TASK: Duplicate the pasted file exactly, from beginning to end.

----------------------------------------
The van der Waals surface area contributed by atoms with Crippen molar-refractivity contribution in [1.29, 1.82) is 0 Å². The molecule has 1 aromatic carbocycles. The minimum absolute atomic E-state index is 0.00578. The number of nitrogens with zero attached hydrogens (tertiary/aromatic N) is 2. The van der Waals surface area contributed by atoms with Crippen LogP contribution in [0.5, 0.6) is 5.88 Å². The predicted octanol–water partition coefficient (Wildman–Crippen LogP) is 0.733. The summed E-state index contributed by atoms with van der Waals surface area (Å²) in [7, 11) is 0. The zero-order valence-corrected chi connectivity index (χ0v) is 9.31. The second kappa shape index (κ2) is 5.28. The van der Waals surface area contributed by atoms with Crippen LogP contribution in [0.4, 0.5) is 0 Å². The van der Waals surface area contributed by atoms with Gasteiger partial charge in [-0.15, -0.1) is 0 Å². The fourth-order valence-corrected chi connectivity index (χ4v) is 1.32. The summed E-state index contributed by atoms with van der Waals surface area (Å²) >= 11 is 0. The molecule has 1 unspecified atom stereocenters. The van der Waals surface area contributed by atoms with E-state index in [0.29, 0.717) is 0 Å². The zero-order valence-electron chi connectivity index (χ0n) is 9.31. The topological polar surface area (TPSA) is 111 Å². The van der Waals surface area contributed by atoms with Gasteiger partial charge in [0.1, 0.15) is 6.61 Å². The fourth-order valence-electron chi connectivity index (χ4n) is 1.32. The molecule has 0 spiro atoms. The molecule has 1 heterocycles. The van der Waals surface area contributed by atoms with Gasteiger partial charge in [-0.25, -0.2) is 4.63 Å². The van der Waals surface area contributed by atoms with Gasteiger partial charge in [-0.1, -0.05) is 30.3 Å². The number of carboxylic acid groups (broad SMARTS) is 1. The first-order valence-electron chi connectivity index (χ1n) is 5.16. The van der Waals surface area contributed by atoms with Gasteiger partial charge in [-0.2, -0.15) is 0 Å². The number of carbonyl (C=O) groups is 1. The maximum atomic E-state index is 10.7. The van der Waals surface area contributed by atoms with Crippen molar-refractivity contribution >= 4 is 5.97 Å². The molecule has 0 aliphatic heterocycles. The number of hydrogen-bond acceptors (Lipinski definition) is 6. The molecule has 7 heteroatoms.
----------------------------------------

The van der Waals surface area contributed by atoms with Crippen molar-refractivity contribution in [1.29, 1.82) is 0 Å². The molecule has 1 aromatic carbocycles. The minimum absolute atomic E-state index is 0.00578. The number of nitrogens with zero attached hydrogens (tertiary/aromatic N) is 2. The van der Waals surface area contributed by atoms with Crippen LogP contribution in [0.5, 0.6) is 5.88 Å². The predicted octanol–water partition coefficient (Wildman–Crippen LogP) is 0.733. The summed E-state index contributed by atoms with van der Waals surface area (Å²) in [7, 11) is 0. The zero-order valence-corrected chi connectivity index (χ0v) is 9.31. The second kappa shape index (κ2) is 5.28. The van der Waals surface area contributed by atoms with Crippen LogP contribution in [0.4, 0.5) is 0 Å². The van der Waals surface area contributed by atoms with Gasteiger partial charge in [-0.15, -0.1) is 0 Å². The fourth-order valence-corrected chi connectivity index (χ4v) is 1.32. The summed E-state index contributed by atoms with van der Waals surface area (Å²) >= 11 is 0. The molecule has 1 unspecified atom stereocenters. The van der Waals surface area contributed by atoms with E-state index in [0.29, 0.717) is 0 Å². The zero-order valence-electron chi connectivity index (χ0n) is 9.31. The topological polar surface area (TPSA) is 111 Å². The van der Waals surface area contributed by atoms with Gasteiger partial charge in [0.1, 0.15) is 6.61 Å². The fourth-order valence-electron chi connectivity index (χ4n) is 1.32. The molecule has 0 spiro atoms. The molecule has 1 heterocycles. The van der Waals surface area contributed by atoms with Gasteiger partial charge in [-0.25, -0.2) is 4.63 Å². The van der Waals surface area contributed by atoms with Gasteiger partial charge in [-0.1, -0.05) is 30.3 Å². The number of carboxylic acid groups (broad SMARTS) is 1. The first-order valence-electron chi connectivity index (χ1n) is 5.16. The van der Waals surface area contributed by atoms with Gasteiger partial charge in [-0.2, -0.15) is 0 Å². The number of carbonyl (C=O) groups is 1. The maximum atomic E-state index is 10.7. The van der Waals surface area contributed by atoms with Crippen molar-refractivity contribution >= 4 is 5.97 Å². The molecule has 0 aliphatic heterocycles. The number of hydrogen-bond acceptors (Lipinski definition) is 6. The molecule has 7 heteroatoms.